Venue: Old Fitzroy Theatre (Woolloomooloo NSW), May 3 – 7, 2022
Director and Performer: Cheryn Frost
Co-Writers: Brylie Frost, Cheryn Frost
It is the artist’s passion that takes centre stage in Volcanoes and Vulvas, a one-woman show that excavates at the deepest recesses of Cheryn Frost’s psyche, for a theatrical portrait of feminine desire and queer love. The natural phenomenon of volcanoes, with all their eruptive force, is introduced into these discussions about the libido, as well as drawing humorous parallels between geological dikes and Frost’s sexual identity as a proud lesbian. A reminder perhaps, that the social and the natural, are to be regarded as one and the same.
The work resides in a place of impulse and emotion, which means its intellectual dimensions can feel somewhat under-explored, but its powerful aesthetics draw us in convincingly, and convey with exactitude, the internal realities of what it must be like to be Frost. An exquisite set design by Jessie Spencer, along with hypnotic lights by Frankie Clarke, seduce us into a state that is both rapturous and viscerally erotic, helping us connect the libido of humanity with the palpable drives of the rest of nature. Angus Mills creates a soundtrack that surreptitiously disarms, operating like sonic lubrication, in order that we may welcome the artist’s earnest expressions with commensurate openness.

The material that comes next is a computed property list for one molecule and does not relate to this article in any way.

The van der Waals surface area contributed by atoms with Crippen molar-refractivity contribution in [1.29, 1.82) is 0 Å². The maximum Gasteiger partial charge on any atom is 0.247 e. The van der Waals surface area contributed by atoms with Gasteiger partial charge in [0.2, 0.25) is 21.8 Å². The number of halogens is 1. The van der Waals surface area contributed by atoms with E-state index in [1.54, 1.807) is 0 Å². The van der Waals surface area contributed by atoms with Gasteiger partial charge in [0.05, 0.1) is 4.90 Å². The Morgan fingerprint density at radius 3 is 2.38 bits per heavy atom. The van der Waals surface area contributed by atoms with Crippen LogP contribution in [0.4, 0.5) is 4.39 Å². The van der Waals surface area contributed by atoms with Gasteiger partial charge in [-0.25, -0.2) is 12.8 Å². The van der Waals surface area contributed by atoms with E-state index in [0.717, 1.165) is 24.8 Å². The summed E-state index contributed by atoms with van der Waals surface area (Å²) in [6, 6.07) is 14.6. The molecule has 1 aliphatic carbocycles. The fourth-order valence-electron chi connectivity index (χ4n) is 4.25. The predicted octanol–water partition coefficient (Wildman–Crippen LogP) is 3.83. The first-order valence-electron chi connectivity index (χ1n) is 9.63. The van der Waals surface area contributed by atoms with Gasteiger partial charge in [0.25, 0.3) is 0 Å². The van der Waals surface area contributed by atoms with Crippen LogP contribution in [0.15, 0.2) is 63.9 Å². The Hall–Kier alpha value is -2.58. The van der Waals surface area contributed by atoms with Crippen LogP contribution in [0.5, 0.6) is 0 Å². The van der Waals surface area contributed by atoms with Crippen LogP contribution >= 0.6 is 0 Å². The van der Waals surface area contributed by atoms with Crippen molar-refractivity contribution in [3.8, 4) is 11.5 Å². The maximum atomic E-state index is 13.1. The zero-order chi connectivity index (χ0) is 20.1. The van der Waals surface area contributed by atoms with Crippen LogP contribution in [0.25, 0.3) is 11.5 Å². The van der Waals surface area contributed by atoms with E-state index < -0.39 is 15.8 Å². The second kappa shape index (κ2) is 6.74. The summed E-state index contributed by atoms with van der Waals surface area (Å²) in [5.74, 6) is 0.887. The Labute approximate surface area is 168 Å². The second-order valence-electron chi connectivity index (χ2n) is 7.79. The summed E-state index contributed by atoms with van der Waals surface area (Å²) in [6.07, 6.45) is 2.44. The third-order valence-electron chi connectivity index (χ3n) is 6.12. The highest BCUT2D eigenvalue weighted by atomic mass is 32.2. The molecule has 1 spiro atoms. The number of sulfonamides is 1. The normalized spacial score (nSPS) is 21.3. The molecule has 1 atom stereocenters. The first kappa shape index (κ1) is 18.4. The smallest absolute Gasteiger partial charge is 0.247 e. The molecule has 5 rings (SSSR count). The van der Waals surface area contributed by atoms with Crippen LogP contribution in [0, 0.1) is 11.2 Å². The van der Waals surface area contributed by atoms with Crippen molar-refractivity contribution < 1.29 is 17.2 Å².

As performer, Frost is charming, with a distinct vulnerability that keeps us firmly on side. It is admirable that she pushes herself to points of discomfort, so that a more dramatic experience could be manufactured, but it is in more introspective moments where Frost feels most authentic and inviting. At approximately 40 minutes, Volcanoes and Vulvas is unapologetically succinct. There is an insistence on honesty, of only saying what the artist wants to say, even if it is ultimately a simple and small statement.